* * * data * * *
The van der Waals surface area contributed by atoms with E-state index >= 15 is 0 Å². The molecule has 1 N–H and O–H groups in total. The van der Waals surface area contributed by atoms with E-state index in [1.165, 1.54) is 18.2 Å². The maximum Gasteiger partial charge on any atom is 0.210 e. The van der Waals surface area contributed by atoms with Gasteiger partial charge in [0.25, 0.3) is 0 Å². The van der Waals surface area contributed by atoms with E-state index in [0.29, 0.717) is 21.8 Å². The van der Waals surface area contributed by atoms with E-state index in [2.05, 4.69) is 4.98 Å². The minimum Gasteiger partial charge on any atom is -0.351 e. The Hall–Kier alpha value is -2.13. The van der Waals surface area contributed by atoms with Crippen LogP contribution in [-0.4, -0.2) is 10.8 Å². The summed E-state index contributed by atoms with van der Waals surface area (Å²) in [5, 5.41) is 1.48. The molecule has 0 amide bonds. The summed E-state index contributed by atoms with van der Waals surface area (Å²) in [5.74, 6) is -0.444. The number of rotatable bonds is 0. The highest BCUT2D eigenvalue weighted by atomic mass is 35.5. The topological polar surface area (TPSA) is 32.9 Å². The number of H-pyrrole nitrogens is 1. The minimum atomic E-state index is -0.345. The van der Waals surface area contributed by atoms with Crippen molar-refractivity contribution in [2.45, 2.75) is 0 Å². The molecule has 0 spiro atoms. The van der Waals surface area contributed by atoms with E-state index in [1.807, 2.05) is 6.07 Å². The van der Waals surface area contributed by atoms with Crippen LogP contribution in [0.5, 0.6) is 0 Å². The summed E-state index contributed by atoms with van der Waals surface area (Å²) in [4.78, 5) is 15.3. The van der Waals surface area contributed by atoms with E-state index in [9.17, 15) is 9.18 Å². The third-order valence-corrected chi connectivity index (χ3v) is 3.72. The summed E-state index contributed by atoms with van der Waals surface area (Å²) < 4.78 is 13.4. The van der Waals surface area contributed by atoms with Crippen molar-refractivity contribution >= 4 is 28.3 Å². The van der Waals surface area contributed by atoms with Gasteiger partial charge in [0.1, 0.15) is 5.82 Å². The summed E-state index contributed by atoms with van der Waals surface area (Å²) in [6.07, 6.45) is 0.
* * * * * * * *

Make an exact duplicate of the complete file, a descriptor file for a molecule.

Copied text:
The van der Waals surface area contributed by atoms with E-state index >= 15 is 0 Å². The molecule has 1 N–H and O–H groups in total. The van der Waals surface area contributed by atoms with E-state index in [1.165, 1.54) is 18.2 Å². The maximum Gasteiger partial charge on any atom is 0.210 e. The van der Waals surface area contributed by atoms with Gasteiger partial charge in [0.25, 0.3) is 0 Å². The van der Waals surface area contributed by atoms with E-state index in [0.29, 0.717) is 21.8 Å². The van der Waals surface area contributed by atoms with E-state index in [2.05, 4.69) is 4.98 Å². The minimum Gasteiger partial charge on any atom is -0.351 e. The Hall–Kier alpha value is -2.13. The van der Waals surface area contributed by atoms with Crippen LogP contribution in [-0.4, -0.2) is 10.8 Å². The summed E-state index contributed by atoms with van der Waals surface area (Å²) in [5, 5.41) is 1.48. The molecule has 0 amide bonds. The summed E-state index contributed by atoms with van der Waals surface area (Å²) in [5.74, 6) is -0.444. The number of rotatable bonds is 0. The highest BCUT2D eigenvalue weighted by atomic mass is 35.5. The topological polar surface area (TPSA) is 32.9 Å². The number of H-pyrrole nitrogens is 1. The minimum atomic E-state index is -0.345. The van der Waals surface area contributed by atoms with Crippen molar-refractivity contribution in [2.45, 2.75) is 0 Å². The molecule has 0 spiro atoms. The van der Waals surface area contributed by atoms with E-state index in [1.807, 2.05) is 6.07 Å². The van der Waals surface area contributed by atoms with Crippen LogP contribution in [0.5, 0.6) is 0 Å². The summed E-state index contributed by atoms with van der Waals surface area (Å²) in [4.78, 5) is 15.3. The van der Waals surface area contributed by atoms with E-state index in [9.17, 15) is 9.18 Å². The third-order valence-corrected chi connectivity index (χ3v) is 3.72. The summed E-state index contributed by atoms with van der Waals surface area (Å²) < 4.78 is 13.4. The van der Waals surface area contributed by atoms with Crippen molar-refractivity contribution >= 4 is 28.3 Å². The van der Waals surface area contributed by atoms with Gasteiger partial charge in [0.1, 0.15) is 5.82 Å². The summed E-state index contributed by atoms with van der Waals surface area (Å²) in [6.07, 6.45) is 0.